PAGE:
Fujimori Brought Peace, Corruption
Associated Press -- 20 November 2000
by Monte Hayes
LIMA, Peru - Alberto Fujimori came into the presidency as a political outsider and quickly became known as ``The Emperor'' for his authoritarian style. He helped end the economic chaos of the 1980s and defeated leftist insurgencies, offering hope to Peruvians.
After weeks of scandal, Fujimori resigned Monday, in a letter sent to Congress while on a visit to his ancestral homeland, Japan. Fujimori arrived there Friday after leaving Peru unexpectedly in the midst of a deepening political crisis.
``His exit from Lima had all the characteristics of a furtive escape from justice,'' said Mario Vargas Llosa, the Peruvian novelist defeated by Fujimori in 1990 elections, speaking in a radio interview from Madrid.
When Fujimori took power, he faced a country many Peruvians feared had become ungovernable. Leftist rebels rattled the capital with nightly car bombs. Electricity was rationed. Foreign investors had fled the country. Prices jumped daily. Basic food items were in short supply.
Fujimori put an end to the economic chaos and defeated the leftist insurgencies. But with time, Fujimori's goal seemed to be power itself, at any cost.
And the same Peruvians who once saw Fujimori as a savior celebrated his ignominious exit from power.
``After my 2-year-old granddaughter, Fujimori's resignation is the greatest gift God has given me,'' said Lucia Canales, 45, who joined hundreds of protesters in front of the Government Palace to celebrate Monday.
``Fujimori didn't keep his 1990 campaign slogan of Honesty, Jobs and Technology. He left us with corruption, unemployment and poverty.''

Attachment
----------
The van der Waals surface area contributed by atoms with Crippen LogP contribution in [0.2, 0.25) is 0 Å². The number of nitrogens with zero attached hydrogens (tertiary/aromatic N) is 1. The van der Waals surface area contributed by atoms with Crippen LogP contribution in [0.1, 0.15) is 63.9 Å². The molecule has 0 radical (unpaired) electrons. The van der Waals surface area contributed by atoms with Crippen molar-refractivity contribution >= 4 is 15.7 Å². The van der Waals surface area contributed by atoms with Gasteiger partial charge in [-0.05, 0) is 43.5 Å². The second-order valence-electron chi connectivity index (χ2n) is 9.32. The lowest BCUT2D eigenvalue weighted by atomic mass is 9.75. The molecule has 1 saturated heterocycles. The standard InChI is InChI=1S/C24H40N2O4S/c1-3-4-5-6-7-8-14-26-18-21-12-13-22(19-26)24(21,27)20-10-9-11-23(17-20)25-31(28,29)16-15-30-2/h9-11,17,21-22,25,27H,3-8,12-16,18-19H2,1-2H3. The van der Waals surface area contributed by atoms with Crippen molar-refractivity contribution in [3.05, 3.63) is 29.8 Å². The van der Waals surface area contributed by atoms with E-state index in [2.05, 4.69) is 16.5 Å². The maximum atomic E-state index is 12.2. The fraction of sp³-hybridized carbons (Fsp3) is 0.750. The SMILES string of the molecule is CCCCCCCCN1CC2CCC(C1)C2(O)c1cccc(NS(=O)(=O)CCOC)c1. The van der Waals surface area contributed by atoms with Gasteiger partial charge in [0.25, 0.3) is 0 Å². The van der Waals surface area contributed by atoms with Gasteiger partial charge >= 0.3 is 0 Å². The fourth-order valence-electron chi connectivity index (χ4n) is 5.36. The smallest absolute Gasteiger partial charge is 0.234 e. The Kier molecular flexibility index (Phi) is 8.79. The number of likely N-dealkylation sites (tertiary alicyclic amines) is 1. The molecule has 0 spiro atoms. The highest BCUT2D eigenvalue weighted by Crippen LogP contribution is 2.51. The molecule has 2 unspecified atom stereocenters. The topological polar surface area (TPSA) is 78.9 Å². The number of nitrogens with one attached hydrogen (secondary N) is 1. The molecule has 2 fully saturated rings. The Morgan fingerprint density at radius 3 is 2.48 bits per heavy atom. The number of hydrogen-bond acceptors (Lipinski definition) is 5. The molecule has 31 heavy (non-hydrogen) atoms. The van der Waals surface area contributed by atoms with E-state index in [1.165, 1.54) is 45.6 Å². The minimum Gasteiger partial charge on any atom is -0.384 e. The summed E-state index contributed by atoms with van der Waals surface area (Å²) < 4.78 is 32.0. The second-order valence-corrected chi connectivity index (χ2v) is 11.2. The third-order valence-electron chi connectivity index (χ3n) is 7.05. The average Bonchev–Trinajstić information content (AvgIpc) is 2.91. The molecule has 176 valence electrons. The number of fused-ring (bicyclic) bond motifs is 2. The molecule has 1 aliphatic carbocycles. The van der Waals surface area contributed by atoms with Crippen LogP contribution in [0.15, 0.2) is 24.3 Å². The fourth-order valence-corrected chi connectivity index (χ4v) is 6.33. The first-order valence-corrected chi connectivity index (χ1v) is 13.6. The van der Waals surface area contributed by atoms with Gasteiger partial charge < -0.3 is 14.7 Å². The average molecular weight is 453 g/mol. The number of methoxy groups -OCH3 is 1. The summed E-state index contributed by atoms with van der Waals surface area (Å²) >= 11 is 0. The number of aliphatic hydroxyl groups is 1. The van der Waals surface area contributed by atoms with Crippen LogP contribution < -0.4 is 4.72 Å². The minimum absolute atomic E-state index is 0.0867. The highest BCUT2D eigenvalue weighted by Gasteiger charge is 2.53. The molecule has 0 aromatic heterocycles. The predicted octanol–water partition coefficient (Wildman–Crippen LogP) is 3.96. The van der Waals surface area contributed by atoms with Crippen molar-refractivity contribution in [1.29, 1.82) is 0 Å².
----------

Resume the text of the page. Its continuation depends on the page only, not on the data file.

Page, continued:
Fujimori acknowledged in an interview after his tainted re-election in May to a third, five-year term that his government was an ``imperfect democracy.''
``I have a particular governing style that puts great emphasis on efficiency,'' he said.
Efficiency, for Fujimori, translated into a disregard for the checks and balances of democracy.
Fujimori seized dictatorial powers in April 1992, dissolving the opposition-controlled Congress and closing the courts - moves supported by a majority of Peruvians, fed up with weak and ineffective governments. A new constitution was written and a new Congress elected, dominated by his supporters.
He was re-elected in 1995 by an electorate grateful for an end to the guerrilla violence and inflation that topped 7,000 percent in 1990.
The son of impoverished Japanese immigrants who picked cotton for a living, Fujimori had a common touch that appealed to Peru's poor. He donned Andean ponchos on his trips into the rural interior, more comfortable with Indian peasants than at cocktail parties.
But his May re-election came amid rampant irregularities and allegations of fraud. With his support already eroded by lingering poverty, his popularity plummeted.
David Scott Palmer, a Boston University professor and authority on Peruvian politics, said that if Fujimori had not sought a third term, ``he would have gone out as someone who had really made a contribution to the country.''
Over the years, Fujimori showed himself to be shrewd and calculating, a high-stakes gambler bent on winning at any cost.
Fujimori's close association with his former spy chief Vladimiro Montesinos, finally brought him down, with the revelation of scale of corruption never before seen in Peru.
Montesinos is wanted for alleged money laundering after Swiss authorities froze $48 million in accounts linked to the former spymaster. The amount swelled to $58 million after other accounts were discovered.
Few Peruvians believe Fujimori's assertion that he had no inkling of Montesinos' criminal activities, and recall his pledge to wage a war on corruption when he first took office.
``The incredible thing is that his government is now being stained and destroyed by the corrupt ones he employed to help him stay in power,'' said Hernando de Soto, an international economist who worked closely with Fujimori in the early 1990s.